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I have noticed that many French diplomas contain the mention "Pour en jouir avec les droits et prérogatives qui y sont attachés", which can be translated into "[The diploma is conferred upon Mr. X and gives the Y level] to be enjoyed with all rights and privileges pertaining thereto."

What does "to be enjoyed with all rights and privileges pertaining thereto" mean on a French diploma? I.e., what are those rights and privileges? For example, if someone obtained the Baccalaureate diploma, what rights and privileges does that give?

I'm not sure whether it refers to some legal consequences, academic consequences, or something else, so that's why I don't post on Law.SE.

Examples:

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    I think "enjoyed" is an old-fashioned English translation of this. – GEdgar Feb 21 '16 at 2:36
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    The last of you examples is clearly the best. – Cape Code Feb 22 '16 at 8:15
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That phrase is clearly not France-specific, as @ff524 mentioned. In order to add to and further illustrate the nice answer by @vonbrand, I will share the following paper, which discusses Roman origins and Medieval expressions of the relevant phase(s): http://www.jstor.org/stable/1844716.

In addition to some comments and answers for the above-mentioned most likely duplicate question, I would add that modern practical meaning of this phrase significantly depends on graduate's field of study and institution they graduated from.

In regard to the field of study, rights and privileges might include (beyond the implied rights and privileges to say that one graduated with specific degree from a particular institution, to wear the institution's regalia, to be referred to as a Dr. [for Ph.D. graduates], etc.): to be able to practice in specific regulated fields, such as medicine and law (upon satisfying additional conditions, such as attending medical residency or passing specific state's bar examination, correspondingly).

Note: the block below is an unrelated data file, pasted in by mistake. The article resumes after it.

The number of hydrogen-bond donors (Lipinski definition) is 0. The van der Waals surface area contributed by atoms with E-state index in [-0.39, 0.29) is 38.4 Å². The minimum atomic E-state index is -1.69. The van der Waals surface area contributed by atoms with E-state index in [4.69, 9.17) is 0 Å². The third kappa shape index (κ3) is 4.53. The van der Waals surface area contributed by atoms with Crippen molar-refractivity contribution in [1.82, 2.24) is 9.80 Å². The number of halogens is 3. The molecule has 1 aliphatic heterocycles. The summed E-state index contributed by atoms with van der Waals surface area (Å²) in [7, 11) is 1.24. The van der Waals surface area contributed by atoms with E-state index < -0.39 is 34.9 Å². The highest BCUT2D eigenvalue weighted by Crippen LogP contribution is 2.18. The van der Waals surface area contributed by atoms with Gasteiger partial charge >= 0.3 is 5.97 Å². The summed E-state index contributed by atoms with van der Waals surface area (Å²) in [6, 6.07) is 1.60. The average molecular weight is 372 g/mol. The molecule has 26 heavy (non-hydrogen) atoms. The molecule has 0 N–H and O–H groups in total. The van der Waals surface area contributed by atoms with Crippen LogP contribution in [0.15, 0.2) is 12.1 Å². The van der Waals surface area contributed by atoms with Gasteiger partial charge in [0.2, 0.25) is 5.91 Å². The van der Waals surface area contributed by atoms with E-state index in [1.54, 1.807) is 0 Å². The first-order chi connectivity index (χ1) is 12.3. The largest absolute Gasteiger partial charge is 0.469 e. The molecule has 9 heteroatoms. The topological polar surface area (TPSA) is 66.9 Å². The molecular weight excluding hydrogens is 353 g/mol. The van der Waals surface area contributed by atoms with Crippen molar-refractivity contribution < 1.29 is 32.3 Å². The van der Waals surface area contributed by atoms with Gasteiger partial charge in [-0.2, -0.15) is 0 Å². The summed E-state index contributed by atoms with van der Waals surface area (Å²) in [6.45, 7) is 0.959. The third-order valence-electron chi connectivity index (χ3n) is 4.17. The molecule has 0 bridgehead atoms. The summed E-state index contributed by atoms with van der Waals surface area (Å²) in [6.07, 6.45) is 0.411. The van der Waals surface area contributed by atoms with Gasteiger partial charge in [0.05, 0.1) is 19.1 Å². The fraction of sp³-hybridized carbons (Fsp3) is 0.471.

In regard to the institution, some rights and privileges include to participate in alumni activities, to retain institution's e-mail address, to get discounts on various products and services as well as on attending individual classes and, even, enrolling into certain degree programs at one's alma mater.

  • In most modern setups, the privilege we are after is being able to be hired at high-profile jobs requiring the degree. This is not limited to medical and law practice. – svavil Feb 21 '16 at 9:09
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    @svavil: The reason I emphasized regulated fields, like medicine, law and education, is because, unlike in many other fields, degree requirements are really mandatory in the the former. – Aleksandr Blekh Feb 21 '16 at 10:17
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That the holder is entitled to all rights and prerogatives pertaining to the degree. At the very least, the right to call yourself <whatever the degree may be>.

This is probably a leftover from the misty past, where holding a degree could allow you to use certain clothing, attend some ceremonies, the right to vote in certain matters, be ... European societies before the French Revolution were incredibly hierarchically structured. And much of the traditions (togas, berets for graduation, even many of the degrees) have their origins in the Middle Ages. Universities are touted as places in which new ground is broken, authorities questioned without mercy, and on the other hand we follow traditions that haven't made sense for more than two centuries (and were questionable long before).

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